Review: 2023 Range Rover Sport P440e

Words: Calvin Chan

Photography: Calvin Chan

Published: July 22, 2023


Every manufacturer is racing to stick a socket in every one of their cars and Range Rover isn’t immune either. Hybrid is the new diesel, and we can expect a fully-electric Range Rover Sport next year as well. But for now, we have the P440e model, a plug-in hybrid that utilizes an inline-six engine paired with an electric motor and a 38.2 kWh lithium-ion battery. In all, this Range will produce 434 hp and 457 lb-ft of torque, and promises around 80 km of electric-only driving range.



We didn’t really gel with the V8-powered Range Rover Sport P530 that we tested last winter. We couldn’t get along with its pokey throttle response, jarring ride quality and somewhat average driving experience. Not at all what we were expecting from a $140,000 rig. But the P440e seems to operate on a different wavelength, one with a more relaxed mojo mixed with a hybrid personality. The ability to drive with nothing but unicorn dust flailing out of the dual exhausts adds an extra layer of polish and refinement that the V8 Sport lacked. And the ride quality fairs better as well, floating over bumps with only a hint of underlying firmness. It does an excellent job disconnecting the driver from the road ebbing and flowing underneath, soaking most minor oscillations up like a sponge. The hybrid is cheaper too.



Electric propulsion fits right in with the Range Rover lineup. Instead of focusing on track performance, which let’s be honest, doesn’t really suit these off-road rigs very well, it highlights its stronger areas of comfort, quietness, and efficiency. The P440e is smooth and relaxed at speed, and it’s difficult to tell when the engine actually tags in. The transitions are seamless and sometimes the only way to tell the cylinders are firing is by peering at the tachometer needle.



With all pistons and electrons whizzing on deck, the P440e will launch from 0-100 km/h in an impressive 5.5 seconds. Acceleration still lacks the immediacy of the V8 but it’s still no slouch, and we didn’t encounter any instances where we longed for more horsepower. Even on highway overtakes, the inline-six was more than up to the task and has proven itself in other heavy applications like the Land Rover Defender 130. Of note, there’s an upcoming SV variant of the Range Rover Sport with 635 hp, and they claim it will be the fastest Range Rover ever produced.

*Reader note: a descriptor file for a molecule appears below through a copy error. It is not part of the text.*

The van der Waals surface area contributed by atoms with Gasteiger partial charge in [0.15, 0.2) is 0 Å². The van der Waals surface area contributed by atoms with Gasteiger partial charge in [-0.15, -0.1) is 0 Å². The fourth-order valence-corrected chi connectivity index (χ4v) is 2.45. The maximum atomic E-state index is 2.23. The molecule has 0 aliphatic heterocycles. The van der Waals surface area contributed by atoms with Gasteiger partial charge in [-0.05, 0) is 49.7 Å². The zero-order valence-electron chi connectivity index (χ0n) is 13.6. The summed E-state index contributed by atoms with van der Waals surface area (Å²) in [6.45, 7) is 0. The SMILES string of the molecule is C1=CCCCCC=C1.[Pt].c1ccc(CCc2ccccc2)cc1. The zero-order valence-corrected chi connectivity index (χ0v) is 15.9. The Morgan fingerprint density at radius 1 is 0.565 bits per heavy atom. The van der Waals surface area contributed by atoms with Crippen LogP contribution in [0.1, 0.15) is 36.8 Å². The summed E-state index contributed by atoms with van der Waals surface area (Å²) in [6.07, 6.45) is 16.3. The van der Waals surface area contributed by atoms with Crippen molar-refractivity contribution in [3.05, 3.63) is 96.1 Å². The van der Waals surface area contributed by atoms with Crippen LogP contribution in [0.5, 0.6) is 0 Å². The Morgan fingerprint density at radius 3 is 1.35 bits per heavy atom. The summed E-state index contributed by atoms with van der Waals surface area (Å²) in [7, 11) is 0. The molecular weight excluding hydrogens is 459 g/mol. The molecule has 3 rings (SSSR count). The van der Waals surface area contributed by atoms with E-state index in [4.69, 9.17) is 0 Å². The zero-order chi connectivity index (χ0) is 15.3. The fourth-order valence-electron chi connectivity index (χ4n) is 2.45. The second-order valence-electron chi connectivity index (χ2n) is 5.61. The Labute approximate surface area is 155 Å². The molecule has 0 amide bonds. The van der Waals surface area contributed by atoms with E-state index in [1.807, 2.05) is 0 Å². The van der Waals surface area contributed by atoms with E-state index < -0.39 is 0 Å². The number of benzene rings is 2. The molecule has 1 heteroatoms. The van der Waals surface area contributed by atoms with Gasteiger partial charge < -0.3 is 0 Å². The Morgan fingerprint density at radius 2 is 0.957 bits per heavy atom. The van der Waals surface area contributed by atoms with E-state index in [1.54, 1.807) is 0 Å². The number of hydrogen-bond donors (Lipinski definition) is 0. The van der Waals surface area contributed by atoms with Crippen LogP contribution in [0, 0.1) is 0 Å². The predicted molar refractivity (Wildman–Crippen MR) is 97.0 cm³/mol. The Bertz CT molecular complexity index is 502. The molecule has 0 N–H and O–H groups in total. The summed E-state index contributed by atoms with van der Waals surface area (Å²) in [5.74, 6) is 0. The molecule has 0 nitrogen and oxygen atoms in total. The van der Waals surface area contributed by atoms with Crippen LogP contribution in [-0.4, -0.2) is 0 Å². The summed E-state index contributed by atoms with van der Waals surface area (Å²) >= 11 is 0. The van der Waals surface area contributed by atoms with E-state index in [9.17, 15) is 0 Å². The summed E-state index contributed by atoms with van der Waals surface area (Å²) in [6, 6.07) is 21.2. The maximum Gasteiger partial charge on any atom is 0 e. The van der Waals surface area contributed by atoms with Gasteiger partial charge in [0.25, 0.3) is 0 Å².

The battery and electric motor are there to enhance the engine, not to be stars of the show. Because on electric power alone, acceleration is tepid and you feel vulnerable on highways and when overtaking. The P440e won’t slingshot forward like a BMW iX but it’s respectable and usable enough for light city driving. There’s a dedicated EV button as well should you need to cycle through the three modes: Hybrid, EV, and Save, the latter of which allows you to use the engine without battery assistance.



We achieved 79 km of range on a full battery in city driving only, which makes it more viable than a BMW X5 xDrive50e (64 km) or Volvo XC90 Recharge (53 km). If you have access to a home charger and have short commutes, its inline-six engine might actually become a dust bunny, but one can expect a combined driving range of around 700 km. Unfortunately, the maximum charging rate for the Range is a measly 50 kW from a DC charger, which will take about an hour for a full battery. A household 7 kW plug will take about five.



Smoother and sleeker though less muscular than the outgoing model, the new Range Rover Sport follows the brand’s new design language brought forth by the Evoque and Velar, but the rear comes off as somewhat generic and anonymous, and we wouldn’t blame you for mistaking one for a Nissan Pathfinder. Varesine Blue is also too subtle for our tastes and doesn’t show off its broad shoulders as well as shades of black and white. Minimalism and soft shapes are all the rage these days but we think the sheetmetal is too conservative and too difficult to distinguish from the other models in the range (no pun intended). From some angles, the Sport exudes celebrity road presence but from other angles, not so much.